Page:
What sets Amado Gudek apart from other jewellery ateliers is its employment of eco-friendly Bioresin in crafting its jewellery that has UV-resistant properties to prolong the lifespan of its pieces and prevent yellowing.
The sleek, eye-catching efforts of homegrown designer Elaine Tain seek to make an empowering statement against environmental degradation through their unique form and character. Each handcrafted piece is exquisite and refined in dainty geometric shapes. Elaine still manages to inject fun and detail into every piece, modernising the jewellery with watercolour prints, gold flakes and natural dye effects. If taking stylistic leaps with sustainable materials is up your alley, Amado Gudek is the brand for you.
“Envet” which loosely translates to “and bold” in African language was inspired by the fascinating, intrepid travels of designer Anita Rusli when she ventured through Istanbul. The line of jewellery is all handcrafted and imbued with meticulous design and intricate detail.
Featuring tongue-in-cheek details like tasseled earrings and lovely hoops with a single alphabet dangling in its core, Anita’s creations are highly stylised with a sense of je ne sais quoi. Look out for the impish ‘Evil Eye’-looking charms and beads which adorn most of Envet’s finely crafted pieces – they’ve almost become a signature motif attributed to the brand.
Joana Ballesteros Gube, sole designer and craftsman behind the Manila-based jewellery brand Heyjow, established her label in 2013 to encapsulate her love for the mesmerising world she has witnessed while travelling.
Heyjow’s pieces are intricately adorned with colourful gemstones, crystals, and symbolic charms that seem to marry boho sensibilities and classic charm. Heyjow offers customisable pieces upon request and also makes every piece of its jewellery in limited quantities only, highlighting the inimitable quality of each piece.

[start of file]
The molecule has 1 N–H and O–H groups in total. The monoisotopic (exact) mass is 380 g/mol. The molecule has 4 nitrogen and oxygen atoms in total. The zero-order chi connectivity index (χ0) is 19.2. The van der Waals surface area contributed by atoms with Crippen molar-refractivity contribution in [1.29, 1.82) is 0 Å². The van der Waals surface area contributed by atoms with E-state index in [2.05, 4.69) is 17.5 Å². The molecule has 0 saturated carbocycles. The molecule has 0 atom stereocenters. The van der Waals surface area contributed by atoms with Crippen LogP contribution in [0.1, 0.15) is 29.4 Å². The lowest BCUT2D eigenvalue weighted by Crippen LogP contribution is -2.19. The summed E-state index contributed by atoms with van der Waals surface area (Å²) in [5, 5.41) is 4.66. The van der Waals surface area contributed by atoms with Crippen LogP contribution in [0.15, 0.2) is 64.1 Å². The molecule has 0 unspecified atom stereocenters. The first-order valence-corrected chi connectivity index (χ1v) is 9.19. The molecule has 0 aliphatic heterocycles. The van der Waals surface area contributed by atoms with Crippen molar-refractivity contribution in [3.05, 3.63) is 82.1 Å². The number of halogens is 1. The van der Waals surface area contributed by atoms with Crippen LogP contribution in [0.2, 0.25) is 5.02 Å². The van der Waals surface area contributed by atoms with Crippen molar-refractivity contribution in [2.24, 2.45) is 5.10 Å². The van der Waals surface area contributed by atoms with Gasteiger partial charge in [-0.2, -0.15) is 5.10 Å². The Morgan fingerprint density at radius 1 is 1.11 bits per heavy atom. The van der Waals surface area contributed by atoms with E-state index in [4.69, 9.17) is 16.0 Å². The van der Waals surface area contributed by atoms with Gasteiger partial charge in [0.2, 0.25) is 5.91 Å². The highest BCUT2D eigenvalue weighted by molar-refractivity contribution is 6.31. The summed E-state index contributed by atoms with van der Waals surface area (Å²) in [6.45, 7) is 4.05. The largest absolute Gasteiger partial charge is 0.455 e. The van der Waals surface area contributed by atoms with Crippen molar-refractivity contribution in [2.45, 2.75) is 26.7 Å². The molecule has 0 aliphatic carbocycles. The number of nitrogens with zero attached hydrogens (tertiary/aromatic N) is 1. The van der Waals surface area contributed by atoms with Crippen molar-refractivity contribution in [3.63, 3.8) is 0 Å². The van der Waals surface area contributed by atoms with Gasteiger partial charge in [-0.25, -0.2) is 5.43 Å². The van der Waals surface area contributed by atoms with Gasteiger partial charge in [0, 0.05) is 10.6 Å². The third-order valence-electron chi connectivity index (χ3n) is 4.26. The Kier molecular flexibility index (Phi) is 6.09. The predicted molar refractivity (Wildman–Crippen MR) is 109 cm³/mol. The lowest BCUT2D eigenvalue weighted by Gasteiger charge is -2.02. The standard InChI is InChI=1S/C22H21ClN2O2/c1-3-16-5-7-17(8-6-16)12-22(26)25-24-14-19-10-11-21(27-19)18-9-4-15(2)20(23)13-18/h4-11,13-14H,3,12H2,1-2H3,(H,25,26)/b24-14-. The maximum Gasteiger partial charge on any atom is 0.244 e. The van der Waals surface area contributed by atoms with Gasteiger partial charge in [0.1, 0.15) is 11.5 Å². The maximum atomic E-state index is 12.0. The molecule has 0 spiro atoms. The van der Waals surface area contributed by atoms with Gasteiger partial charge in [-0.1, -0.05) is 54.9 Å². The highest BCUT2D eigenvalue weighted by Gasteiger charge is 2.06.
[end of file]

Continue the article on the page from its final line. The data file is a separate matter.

Alternative and unexpected materials are making waves in jewellery trends at the moment. Opportunely, we’re loving these art-focussed jewellery from Indonesian jewellery studio Tsunja Studio.
True to her slow-fashion approach in thoughtfully hand-moulding and assembling its jewellery, designer Jessica Jasmine has only delved to social shopping sites like Etsy and Tictail to merchandise her exclusive accessories. Often using polymer clays and paints to make matte statement pieces we’d gladly trade our diamonds and gems in for, this underrated jewellery label melds together fine art and minimalism.
Grown by the pair Amanda Mitsuri and Ramdhan Muhammad, this Indonesian-based brand is renowned for creating artificial gems using resin and marbling colours; an ingenious play with tactiles that yields a luxurious appeal.
Boasting simple linear forms of popular minimalist jewellery, Massicot uses understated geometric shapes and cuts that come together to create opulent looking pieces which helps the brand stand out from the crowd.
Having prior jewellery design training in Great Britain, Belinda Chang is a well-established independant jeweller in Hong Kong who began her career in creating dainty celestial-esque pieces since 2014. She has even co-launched her own contemporary jewellery studio to showcase and promote innovative wearable pieces from other independent jewellers across the world as an effort to distinguish the art form.
Belinda’s own pieces are, per se, timeless and dainty; a physical interpretation of floral motifs in a minimalist design aesthetic. The use of coveted pearls embedded in the most simple of jewellery forms gives a gentle visual experience for the customers that’s both elegant and contemporary.